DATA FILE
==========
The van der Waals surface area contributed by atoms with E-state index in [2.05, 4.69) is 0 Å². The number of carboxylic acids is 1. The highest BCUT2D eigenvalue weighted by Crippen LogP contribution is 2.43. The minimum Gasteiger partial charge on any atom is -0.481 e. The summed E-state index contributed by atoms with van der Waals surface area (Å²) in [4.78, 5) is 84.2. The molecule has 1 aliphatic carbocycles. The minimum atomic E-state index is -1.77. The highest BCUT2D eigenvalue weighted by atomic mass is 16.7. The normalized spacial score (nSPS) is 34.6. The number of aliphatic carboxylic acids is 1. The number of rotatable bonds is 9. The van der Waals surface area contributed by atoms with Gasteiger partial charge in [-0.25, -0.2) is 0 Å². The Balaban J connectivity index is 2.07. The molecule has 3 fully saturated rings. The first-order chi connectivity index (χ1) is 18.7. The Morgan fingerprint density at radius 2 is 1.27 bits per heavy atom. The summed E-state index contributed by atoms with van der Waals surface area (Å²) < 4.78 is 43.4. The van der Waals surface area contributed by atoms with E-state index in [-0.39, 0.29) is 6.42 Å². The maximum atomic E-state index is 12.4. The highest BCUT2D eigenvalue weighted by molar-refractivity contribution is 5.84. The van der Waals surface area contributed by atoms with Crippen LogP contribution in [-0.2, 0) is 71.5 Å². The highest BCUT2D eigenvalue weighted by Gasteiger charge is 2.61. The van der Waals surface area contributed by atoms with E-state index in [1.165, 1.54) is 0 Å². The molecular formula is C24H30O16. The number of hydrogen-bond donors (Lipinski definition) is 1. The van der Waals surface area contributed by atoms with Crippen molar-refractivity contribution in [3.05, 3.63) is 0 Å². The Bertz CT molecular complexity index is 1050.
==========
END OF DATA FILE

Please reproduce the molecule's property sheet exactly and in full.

The van der Waals surface area contributed by atoms with E-state index in [2.05, 4.69) is 0 Å². The number of carboxylic acids is 1. The highest BCUT2D eigenvalue weighted by Crippen LogP contribution is 2.43. The minimum Gasteiger partial charge on any atom is -0.481 e. The summed E-state index contributed by atoms with van der Waals surface area (Å²) in [4.78, 5) is 84.2. The molecule has 1 aliphatic carbocycles. The minimum atomic E-state index is -1.77. The highest BCUT2D eigenvalue weighted by atomic mass is 16.7. The normalized spacial score (nSPS) is 34.6. The number of aliphatic carboxylic acids is 1. The number of rotatable bonds is 9. The van der Waals surface area contributed by atoms with Gasteiger partial charge in [-0.25, -0.2) is 0 Å². The Balaban J connectivity index is 2.07. The molecule has 3 fully saturated rings. The first-order chi connectivity index (χ1) is 18.7. The Morgan fingerprint density at radius 2 is 1.27 bits per heavy atom. The summed E-state index contributed by atoms with van der Waals surface area (Å²) < 4.78 is 43.4. The van der Waals surface area contributed by atoms with E-state index in [-0.39, 0.29) is 6.42 Å². The maximum atomic E-state index is 12.4. The highest BCUT2D eigenvalue weighted by molar-refractivity contribution is 5.84. The van der Waals surface area contributed by atoms with Crippen LogP contribution in [-0.2, 0) is 71.5 Å². The highest BCUT2D eigenvalue weighted by Gasteiger charge is 2.61. The van der Waals surface area contributed by atoms with E-state index in [1.165, 1.54) is 0 Å². The molecular formula is C24H30O16. The number of hydrogen-bond donors (Lipinski definition) is 1. The van der Waals surface area contributed by atoms with Crippen molar-refractivity contribution in [3.05, 3.63) is 0 Å². The Bertz CT molecular complexity index is 1050.